“Can You Live Without Music?”

If you wanted to study with Nadia Boulanger, that was likely the first question she would ask you.

“If you can live without music then thank the Lord, and goodbye.”

Of course, this question—and its consequences—are luxuries of the private teacher. But Mlle. Boulanger was no ordinary private teacher. I rarely reflect on “what-was-it-like-to-live-back-then” scenarios, but I admit to wishing I could have spent even the briefest of time studying with her. But there is enough written about her and her classes to understand that much of what she advocated was dedication, discipline, and most of all, attentiveness.

“Life is denied by lack of attention, whether it be to cleaning windows or trying to write a masterpiece.”

Rather than bemoaning the damage being wrought by the digital age, or getting mired in telling stories of “how things used to be”, perhaps firm-but-positive emphasis on attentiveness might set the stage for discovery in ways largely absent in the classroom today.

I agree that attentiveness isn’t really something that can be taught, at least in the sense that you cannot bestow it upon a student. But a teacher can guide a willing student, bringing attention to details that the inexperienced may not yet notice. It may be that the student has never once “tasted” what it’s like to be attentive—to notice details in things both within and without themselves—and therefore hasn’t experienced the satisfaction of learning something new. A single experience is sometimes all that it takes, and that is something which only happens within a personal, dynamic exchange of ideas. Because of this, I think dedicated educators are needed now more than ever, despite what some claim are advances and achievements in online degrees and “distance learning”.

(See this post at Orange Crate Art about intellectual disengagement in higher education.)

This entry was posted in General. Bookmark the permalink.

6 Responses to “Can You Live Without Music?”

  1. The statement about lack of attention is great — and does it ever speak to our time. I will share it with students on Friday.


    • Sean says:

      I think the notion of attentiveness is more meaningful than the trendier, and at times vacuous, things we hear of today, such as “mindfulness” and “being present”.

      Here is an extended quotation from Monsaingeon’s Mademoiselle:

      “It seems to me the one quality lacking in many people is attention, which, essentially, is a form of character. With some people there is such concentration that everything becomes important. While with others everything passes and is forgotten. They repeat their actions from day to day. No evolution is possible because whatever is produced immediately dissolves. Then there are people who take 20, 40, 50 years to find what they are looking for. So, before encouraging anyone, you must find out if they are capable of loving, of interesting themselves in what they are doing, whatever it may be, for its own sake. This is the fundamental distinction between people. It makes some extraordinarily active, and others what I call “sleepers”. Let the sleepers lie—there is no point in waking them up.”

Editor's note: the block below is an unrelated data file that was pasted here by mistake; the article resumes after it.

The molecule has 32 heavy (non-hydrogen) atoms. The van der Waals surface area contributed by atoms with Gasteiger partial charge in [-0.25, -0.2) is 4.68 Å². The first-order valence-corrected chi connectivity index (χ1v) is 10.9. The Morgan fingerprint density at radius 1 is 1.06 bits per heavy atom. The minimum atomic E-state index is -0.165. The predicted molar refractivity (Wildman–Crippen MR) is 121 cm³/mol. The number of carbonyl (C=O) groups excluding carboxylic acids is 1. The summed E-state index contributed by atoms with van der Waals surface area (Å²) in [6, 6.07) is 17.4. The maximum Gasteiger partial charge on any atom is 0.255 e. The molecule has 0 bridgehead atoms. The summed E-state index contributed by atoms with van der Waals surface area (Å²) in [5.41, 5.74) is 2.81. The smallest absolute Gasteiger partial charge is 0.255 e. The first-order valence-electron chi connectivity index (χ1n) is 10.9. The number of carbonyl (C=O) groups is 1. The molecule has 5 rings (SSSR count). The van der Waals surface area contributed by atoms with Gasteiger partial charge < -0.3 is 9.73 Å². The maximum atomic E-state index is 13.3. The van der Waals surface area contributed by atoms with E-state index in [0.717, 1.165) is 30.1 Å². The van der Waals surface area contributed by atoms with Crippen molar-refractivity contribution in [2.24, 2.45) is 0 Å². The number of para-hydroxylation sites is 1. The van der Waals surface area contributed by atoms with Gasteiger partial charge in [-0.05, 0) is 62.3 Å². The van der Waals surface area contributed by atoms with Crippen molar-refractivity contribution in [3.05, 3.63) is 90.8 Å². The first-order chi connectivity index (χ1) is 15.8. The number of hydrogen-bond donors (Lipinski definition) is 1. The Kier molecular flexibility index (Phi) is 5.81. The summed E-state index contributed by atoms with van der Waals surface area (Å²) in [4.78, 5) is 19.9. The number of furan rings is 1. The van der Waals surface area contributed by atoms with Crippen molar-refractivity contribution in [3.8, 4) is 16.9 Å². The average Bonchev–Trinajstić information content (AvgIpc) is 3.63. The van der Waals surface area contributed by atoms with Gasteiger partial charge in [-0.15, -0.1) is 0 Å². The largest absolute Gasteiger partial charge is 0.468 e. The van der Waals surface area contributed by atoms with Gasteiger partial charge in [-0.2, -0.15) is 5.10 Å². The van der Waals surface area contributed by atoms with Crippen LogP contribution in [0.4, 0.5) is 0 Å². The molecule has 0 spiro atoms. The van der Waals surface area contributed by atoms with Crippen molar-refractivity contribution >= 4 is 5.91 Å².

2. In recent years, I think everything I do in my teaching is meant to develop the ability to pay attention — listening, looking, not just glancing and moving by. Attention, I think, is going to become a matter of increasing concern in this century.


  3. Kevin says:

    That is a lovely atmospheric image of Mlle. Boulanger. There is a certain determination but softness in this image. Attentiveness is why I’m happy I draw and sketch, because very small details, that can make a huge difference to the final result, miraculously “appear”, when I’m in the “seeing” mode.


  4. Gunther says:

    What a great statement and an amazing topic in general! I wish I were able to take part in the discussion in greater detail but unfortunately my limited English language skills prevent me from doing so. I would only like to add that I always find attentiveness – which is its own reward – a fountain for inexhaustible joie de vivre.


  5. Sean says:

    Thanks, everyone, for your comments.


Leave a Reply

Fill in your details below or click an icon to log in:

WordPress.com Logo

You are commenting using your WordPress.com account. Log Out /  Change )

Google photo

You are commenting using your Google account. Log Out /  Change )

Twitter picture

You are commenting using your Twitter account. Log Out /  Change )

Facebook photo

You are commenting using your Facebook account. Log Out /  Change )

Connecting to %s

This site uses Akismet to reduce spam. Learn how your comment data is processed.